Afternoon at Zion
November 28th, 2020
Just around the corner from yesterday’s plain view, the road to Zion National Park descends into a canyon while the surrounding landscape protrudes suddenly in sedimentary peaks.
The geology of Zion spans up to 270 million years, connecting with Bryce Canyon to the north and the Grand Canyon to the south. While researching this, I finally came across the origin of the regional term “Grand Staircase” as explained perfectly on the park website:
“Zion National Park is located along the edge of a region known as the Colorado Plateau. The rock layers have been uplifted, tilted, and eroded, forming a feature called the Grand Staircase, a series of colorful cliffs stretching between Bryce Canyon and the Grand Canyon. The bottom layer of rock at Bryce Canyon is the top layer at Zion, and the bottom layer at Zion is the top layer at the Grand Canyon.”
The park website also describes how this sedimentary landscape formed:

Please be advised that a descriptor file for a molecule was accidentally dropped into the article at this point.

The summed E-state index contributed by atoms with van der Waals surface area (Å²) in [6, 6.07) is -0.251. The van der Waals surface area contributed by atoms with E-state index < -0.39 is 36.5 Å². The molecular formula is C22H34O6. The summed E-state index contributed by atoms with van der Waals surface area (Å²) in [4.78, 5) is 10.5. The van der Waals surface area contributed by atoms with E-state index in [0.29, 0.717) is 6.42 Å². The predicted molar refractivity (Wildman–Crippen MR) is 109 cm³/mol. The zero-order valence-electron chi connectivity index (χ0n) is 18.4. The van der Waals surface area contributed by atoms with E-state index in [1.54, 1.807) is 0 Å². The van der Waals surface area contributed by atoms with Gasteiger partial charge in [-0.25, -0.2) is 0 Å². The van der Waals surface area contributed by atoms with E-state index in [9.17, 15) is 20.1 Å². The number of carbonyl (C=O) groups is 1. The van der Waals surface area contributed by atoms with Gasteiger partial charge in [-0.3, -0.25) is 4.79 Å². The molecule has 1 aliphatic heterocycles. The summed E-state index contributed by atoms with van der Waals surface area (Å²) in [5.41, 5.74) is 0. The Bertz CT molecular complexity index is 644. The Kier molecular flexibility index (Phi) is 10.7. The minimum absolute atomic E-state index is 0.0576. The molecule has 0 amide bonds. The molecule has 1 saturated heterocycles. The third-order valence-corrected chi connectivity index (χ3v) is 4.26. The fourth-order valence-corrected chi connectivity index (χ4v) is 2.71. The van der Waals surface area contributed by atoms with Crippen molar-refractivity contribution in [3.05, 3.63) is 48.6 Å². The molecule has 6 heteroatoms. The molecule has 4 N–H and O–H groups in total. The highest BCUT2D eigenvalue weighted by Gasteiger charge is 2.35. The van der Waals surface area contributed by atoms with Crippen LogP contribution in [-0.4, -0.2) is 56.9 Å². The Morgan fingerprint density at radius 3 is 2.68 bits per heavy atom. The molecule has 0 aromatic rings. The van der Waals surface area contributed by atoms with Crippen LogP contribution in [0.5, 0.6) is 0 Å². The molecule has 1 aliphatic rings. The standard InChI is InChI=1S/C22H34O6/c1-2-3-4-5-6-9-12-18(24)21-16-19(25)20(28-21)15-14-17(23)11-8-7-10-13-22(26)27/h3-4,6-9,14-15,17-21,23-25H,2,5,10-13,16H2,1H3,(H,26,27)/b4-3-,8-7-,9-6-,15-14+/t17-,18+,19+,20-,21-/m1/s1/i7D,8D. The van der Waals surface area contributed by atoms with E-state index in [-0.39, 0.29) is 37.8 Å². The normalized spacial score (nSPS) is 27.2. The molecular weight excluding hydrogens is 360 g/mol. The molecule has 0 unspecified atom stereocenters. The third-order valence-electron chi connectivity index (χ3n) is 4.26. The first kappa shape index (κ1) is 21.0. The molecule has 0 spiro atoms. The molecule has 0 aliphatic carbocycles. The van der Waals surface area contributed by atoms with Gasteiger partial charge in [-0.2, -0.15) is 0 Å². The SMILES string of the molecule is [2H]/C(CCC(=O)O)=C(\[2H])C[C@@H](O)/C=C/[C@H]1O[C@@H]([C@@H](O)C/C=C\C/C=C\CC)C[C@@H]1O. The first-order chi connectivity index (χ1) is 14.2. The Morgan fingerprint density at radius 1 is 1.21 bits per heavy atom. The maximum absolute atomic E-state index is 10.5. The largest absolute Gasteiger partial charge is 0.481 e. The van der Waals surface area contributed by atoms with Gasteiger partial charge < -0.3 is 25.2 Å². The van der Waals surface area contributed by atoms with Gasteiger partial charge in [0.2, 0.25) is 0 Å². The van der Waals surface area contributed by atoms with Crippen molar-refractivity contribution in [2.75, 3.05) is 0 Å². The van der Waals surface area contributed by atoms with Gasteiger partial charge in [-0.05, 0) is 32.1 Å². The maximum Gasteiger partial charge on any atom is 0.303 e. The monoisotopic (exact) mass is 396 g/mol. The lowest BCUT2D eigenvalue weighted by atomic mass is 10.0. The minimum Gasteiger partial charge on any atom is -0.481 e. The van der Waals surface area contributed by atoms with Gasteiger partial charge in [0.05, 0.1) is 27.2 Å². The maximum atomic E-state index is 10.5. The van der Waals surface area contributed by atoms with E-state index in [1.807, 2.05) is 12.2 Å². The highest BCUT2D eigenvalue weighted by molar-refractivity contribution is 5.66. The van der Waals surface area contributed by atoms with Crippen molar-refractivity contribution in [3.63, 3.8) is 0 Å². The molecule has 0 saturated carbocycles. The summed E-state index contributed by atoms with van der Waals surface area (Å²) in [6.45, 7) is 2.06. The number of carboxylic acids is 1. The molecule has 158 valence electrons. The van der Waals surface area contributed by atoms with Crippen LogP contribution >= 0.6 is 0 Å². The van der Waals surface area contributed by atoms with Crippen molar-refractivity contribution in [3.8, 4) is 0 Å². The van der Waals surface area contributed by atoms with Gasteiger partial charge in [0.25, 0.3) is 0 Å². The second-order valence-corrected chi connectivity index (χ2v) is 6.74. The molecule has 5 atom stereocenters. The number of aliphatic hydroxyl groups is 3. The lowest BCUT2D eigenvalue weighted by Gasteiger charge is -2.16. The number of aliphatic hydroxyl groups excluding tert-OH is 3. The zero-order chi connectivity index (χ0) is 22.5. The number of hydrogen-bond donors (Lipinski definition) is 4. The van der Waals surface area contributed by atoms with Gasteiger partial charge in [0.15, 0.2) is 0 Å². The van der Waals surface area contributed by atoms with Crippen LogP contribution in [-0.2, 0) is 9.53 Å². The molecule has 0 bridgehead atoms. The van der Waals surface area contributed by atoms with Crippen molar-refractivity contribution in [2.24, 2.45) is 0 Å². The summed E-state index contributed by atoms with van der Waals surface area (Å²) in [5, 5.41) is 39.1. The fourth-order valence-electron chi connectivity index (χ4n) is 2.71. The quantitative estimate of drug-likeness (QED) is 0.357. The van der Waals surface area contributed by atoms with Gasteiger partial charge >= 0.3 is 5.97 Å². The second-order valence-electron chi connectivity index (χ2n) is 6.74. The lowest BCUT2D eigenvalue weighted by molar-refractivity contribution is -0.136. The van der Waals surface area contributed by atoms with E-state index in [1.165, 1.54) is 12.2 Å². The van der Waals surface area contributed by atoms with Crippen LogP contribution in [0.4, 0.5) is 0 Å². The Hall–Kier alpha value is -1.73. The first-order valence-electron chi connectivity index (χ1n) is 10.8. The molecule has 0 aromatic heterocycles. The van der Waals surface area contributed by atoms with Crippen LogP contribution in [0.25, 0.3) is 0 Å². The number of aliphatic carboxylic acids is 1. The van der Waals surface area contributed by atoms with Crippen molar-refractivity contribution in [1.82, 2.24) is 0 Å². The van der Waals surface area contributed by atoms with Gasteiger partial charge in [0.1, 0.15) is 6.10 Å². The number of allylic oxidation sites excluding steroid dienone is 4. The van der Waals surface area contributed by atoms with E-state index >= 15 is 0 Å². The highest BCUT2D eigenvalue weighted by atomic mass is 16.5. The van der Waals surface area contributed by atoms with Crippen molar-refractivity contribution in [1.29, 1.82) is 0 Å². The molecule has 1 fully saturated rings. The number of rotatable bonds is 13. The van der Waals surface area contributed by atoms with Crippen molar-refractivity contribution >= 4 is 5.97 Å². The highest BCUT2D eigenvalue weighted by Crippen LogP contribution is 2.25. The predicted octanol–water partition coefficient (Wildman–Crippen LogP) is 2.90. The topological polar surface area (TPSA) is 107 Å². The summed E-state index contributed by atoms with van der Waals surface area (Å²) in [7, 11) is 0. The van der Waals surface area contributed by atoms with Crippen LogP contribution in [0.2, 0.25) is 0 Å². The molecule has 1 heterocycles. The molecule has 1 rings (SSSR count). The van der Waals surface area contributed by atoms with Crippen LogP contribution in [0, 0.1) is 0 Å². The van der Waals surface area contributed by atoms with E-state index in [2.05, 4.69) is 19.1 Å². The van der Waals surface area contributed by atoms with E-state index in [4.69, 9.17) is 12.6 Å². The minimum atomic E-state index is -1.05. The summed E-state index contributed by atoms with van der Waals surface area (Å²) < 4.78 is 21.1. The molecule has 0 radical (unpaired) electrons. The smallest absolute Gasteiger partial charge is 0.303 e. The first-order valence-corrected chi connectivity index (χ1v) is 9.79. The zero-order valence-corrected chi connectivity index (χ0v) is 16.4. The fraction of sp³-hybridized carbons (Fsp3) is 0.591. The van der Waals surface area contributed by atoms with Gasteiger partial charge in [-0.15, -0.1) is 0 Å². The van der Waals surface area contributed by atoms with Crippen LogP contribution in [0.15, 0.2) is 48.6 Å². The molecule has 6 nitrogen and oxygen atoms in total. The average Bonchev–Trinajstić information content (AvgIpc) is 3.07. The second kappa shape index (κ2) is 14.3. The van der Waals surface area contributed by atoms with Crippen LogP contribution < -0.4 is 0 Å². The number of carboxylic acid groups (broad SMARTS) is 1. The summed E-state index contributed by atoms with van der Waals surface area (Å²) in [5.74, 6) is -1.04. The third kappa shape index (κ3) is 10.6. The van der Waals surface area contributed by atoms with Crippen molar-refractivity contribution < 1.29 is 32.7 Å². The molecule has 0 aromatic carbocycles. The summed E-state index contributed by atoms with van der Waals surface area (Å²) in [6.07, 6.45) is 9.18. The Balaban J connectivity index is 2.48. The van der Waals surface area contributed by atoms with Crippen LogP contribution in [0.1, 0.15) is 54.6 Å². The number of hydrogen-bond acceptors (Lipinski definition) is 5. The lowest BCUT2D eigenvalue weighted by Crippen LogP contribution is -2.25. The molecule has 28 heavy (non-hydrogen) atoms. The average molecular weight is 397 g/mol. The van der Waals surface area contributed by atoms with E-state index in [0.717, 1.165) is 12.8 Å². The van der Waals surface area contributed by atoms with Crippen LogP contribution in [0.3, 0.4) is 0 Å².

“Zion was a relatively flat basin near sea level 240 million years ago. As sands, gravels, and muds eroded from surrounding mountains, streams carried these materials into the basin and deposited them in layers. The sheer weight of these accumulated layers caused the basin to sink, so that the top surface always remained near sea level. As the land rose and fell and as the climate changed, the depositional environment fluctuated from shallow seas to coastal plains to a desert of massive windblown sand. This process of sedimentation continued until over 10,000 feet of material accumulated.”
One of the most memorable things about the drive into Zion is Mount Carmel Tunnel. Completed in 1930, the tunnel is more than a mile long with several “windows” through the north wall that let in light and air from the valley. The tunnel is monitored, around the clock, to alert park officials of any danger of collapse even though its sandstone walls have been reinforced.
We spent an afternoon at Zion — an immeasurably brief moment relative to the last 270 million years which created the park we see today. We hopped on our bikes, rode to the Narrows on Floor of the Valley Road and stopped to explore along the way. In the end, the Narrows proved too narrow for us — too many people on a skinny trail in the time Covid — so we returned to our bikes and coasted back out of the park.
Tomorrow we’ll stop alongside the road to meet a wild resident of Zion.
Post of the Day: Adding a bit of light to the darkness as we get through the pandemic together. This series features travel photos from my archives, shared with you while staying close to home.